Tokyo - Organisers of the 2020 Tokyo Olympics are concerned about it. So are those running next year's rugby World Cup in Japan, which opens in a year with Japan facing Russia on September 20, 2019, in Tokyo.
The concern? Natural disasters, like earthquakes and typhoons.
Earlier this month, the strongest typhoon in 25 years hit the western part of the country, killing 11. A few days later, 41 people were killed by a powerful earthquake on the northern island of Hokkaido.
"It's a real hot topic for us right now," tournament director Alan Gilpin said.
The quadrennial tournament is a big. It lasts more than six weeks with 20 teams entered in four pools headed New Zealand, Ireland, Australia, and England. Some of the sports lesser powers are also involved like Uruguay, Namibia and Russia.
"It's a complex piece and something we would do for every tournament," Gilpin said of the contingency planning for extreme weather. "But this one has a heightened sense of realism to it. We have to take it seriously."
Gilpin pointed out that, though Japan is subject to earthquakes in particular, no country is better equipped to handle them.
"There's also a heightened sense of comfort that Japan deals with these issues all the time," Gilpin said. "It's not as though we're dealing with a one-off here."
It's the first time rugby's showcase event will be staged in Asia, having started in 1987 with a World Cup staged jointly by Australia and New Zealand. The tournament has also been hosted across Britain and Ireland, France and South Africa.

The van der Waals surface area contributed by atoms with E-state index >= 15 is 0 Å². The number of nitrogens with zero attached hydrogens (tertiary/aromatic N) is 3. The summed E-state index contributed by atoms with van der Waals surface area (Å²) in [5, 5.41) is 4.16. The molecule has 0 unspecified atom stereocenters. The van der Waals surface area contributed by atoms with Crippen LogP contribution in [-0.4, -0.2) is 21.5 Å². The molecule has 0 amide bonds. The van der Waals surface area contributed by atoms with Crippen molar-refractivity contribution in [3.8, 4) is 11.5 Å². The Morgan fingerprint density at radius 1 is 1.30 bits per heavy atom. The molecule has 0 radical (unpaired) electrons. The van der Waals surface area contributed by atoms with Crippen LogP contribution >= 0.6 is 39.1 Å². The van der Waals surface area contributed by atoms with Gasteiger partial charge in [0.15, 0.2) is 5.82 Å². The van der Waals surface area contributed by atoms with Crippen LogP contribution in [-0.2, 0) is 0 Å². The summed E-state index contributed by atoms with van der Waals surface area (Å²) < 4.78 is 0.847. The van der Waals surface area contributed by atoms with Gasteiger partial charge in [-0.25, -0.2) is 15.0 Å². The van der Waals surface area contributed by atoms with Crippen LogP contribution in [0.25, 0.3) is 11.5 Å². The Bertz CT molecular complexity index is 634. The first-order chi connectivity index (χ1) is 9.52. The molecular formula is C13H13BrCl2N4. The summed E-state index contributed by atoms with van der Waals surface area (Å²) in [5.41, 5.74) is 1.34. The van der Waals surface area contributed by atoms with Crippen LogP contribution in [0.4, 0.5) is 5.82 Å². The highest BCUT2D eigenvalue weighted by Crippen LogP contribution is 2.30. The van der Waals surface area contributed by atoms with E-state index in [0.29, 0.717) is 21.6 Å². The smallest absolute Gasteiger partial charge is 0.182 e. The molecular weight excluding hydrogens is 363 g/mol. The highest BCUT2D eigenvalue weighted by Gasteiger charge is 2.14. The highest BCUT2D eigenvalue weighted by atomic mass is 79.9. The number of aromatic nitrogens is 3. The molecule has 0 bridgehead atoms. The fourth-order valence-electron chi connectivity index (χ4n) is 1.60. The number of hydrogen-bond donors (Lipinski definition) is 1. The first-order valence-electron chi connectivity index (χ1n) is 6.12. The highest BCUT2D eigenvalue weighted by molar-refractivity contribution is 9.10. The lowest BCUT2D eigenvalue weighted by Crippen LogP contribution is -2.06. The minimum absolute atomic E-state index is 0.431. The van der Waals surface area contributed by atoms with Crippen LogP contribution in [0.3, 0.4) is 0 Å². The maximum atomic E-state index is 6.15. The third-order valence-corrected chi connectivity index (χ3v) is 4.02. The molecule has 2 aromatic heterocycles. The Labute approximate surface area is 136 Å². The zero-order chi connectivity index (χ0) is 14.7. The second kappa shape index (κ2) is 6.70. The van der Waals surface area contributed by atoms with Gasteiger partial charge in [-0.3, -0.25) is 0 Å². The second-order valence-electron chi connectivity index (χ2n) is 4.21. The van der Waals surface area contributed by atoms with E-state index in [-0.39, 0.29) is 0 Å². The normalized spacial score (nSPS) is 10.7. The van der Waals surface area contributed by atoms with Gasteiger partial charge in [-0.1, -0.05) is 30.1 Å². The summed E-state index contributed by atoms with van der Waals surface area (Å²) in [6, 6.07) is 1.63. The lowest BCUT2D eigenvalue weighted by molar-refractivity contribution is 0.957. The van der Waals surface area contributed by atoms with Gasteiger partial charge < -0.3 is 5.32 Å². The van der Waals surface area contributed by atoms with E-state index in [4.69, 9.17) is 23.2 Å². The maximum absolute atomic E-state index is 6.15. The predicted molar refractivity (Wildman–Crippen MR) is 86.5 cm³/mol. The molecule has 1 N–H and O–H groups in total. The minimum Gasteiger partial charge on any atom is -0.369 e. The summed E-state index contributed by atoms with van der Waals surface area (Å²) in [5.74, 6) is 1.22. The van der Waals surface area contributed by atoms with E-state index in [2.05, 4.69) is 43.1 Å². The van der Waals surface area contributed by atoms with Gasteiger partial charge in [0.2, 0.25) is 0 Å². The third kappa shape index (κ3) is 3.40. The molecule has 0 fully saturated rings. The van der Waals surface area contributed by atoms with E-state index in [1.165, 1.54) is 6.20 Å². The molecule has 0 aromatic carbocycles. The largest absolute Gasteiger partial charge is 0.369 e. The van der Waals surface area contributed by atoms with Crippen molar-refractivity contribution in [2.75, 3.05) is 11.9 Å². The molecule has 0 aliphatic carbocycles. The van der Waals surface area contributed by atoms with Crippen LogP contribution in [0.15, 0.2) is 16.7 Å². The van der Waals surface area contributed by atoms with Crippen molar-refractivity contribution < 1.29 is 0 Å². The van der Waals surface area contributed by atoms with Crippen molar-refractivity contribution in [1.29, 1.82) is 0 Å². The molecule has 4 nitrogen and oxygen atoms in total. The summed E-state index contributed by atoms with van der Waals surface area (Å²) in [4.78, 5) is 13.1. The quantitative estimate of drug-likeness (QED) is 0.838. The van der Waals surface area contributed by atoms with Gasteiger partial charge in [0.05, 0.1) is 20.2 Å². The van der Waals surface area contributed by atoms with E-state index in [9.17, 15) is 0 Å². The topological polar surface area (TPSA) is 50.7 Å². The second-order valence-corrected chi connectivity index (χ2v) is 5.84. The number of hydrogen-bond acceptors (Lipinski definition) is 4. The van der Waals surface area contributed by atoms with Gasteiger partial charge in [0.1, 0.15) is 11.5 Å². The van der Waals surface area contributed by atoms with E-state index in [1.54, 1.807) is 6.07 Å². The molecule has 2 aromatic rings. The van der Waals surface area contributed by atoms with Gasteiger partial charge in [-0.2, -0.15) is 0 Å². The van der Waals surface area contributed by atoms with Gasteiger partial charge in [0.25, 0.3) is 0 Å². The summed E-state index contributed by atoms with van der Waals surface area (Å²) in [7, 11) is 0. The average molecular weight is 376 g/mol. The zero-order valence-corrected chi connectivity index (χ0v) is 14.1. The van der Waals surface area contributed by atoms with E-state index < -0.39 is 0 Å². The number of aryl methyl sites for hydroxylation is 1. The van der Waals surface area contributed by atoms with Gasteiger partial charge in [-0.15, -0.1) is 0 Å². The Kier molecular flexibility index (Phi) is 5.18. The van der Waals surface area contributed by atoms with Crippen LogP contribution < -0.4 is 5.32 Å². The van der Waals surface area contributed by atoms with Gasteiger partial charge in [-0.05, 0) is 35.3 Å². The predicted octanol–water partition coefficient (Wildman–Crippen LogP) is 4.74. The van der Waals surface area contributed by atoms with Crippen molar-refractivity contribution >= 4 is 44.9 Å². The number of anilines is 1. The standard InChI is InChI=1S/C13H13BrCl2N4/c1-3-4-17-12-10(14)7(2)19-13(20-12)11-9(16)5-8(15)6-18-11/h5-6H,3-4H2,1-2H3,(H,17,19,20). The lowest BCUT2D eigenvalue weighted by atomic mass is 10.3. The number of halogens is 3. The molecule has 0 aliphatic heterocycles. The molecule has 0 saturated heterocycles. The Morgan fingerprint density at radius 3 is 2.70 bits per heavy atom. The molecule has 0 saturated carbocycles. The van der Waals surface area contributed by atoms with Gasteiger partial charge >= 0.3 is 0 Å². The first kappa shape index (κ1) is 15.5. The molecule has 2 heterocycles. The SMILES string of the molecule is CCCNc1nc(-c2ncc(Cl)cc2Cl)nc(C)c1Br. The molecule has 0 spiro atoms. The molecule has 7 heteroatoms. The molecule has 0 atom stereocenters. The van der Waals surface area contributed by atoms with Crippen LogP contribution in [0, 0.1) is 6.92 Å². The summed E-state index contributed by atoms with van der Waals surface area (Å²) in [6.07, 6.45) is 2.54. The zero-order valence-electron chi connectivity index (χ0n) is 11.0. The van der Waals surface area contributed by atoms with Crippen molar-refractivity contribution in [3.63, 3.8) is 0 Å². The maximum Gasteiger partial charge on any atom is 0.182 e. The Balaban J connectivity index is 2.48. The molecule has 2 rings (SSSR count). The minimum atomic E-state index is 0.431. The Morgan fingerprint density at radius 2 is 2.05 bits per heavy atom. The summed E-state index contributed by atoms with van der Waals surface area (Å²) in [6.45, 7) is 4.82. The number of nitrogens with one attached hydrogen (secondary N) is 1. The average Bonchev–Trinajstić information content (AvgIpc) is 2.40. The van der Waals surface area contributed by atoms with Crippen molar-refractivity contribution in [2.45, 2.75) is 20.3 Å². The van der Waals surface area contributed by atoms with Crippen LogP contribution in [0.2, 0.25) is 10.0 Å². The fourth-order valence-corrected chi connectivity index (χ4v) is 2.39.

Japan caused the biggest upset in Rugby World Cup history with a win over South Africa in England four years ago and have a growing following of fans, adding extra intensity to the opening match.
The remainder of the opening weekend is set to feature some heavyweight matches, with three-time and defending champion New Zealand meeting South Africa in Yokohama, France playing Argentina in Tokyo, two-time World Cup champion Australia facing Olympics sevens gold medallists Fiji in Sapporo, Irealand and Scotland going head-to-head and England taking on Tonga.
There's already tension rising among some of the leading contenders after South Africa beat the All Blacks in New Zealand for the first time in nine years last weekend and Argentina edged the Wallabies in Australia for the first time since 1983.
World Rugby chairperson Bill Beaumont said the 2019 edition will be a game changer, with 1.8 million spectators expected to fill stadiums in 12 cities around Japan and the TV broadcast going to a global audience.
"World Rugby selected Japan as we believed in the tremendous opportunity to further the sport across Asia, and I am delighted to say that with a year to go, we are confident that Japan 2019 will be a very special, successful and game-changing Rugby World Cup," Beaumont said. "It will be the most impactful Rugby World Cup ever, attracting and retaining more than one million new rugby players in Asia."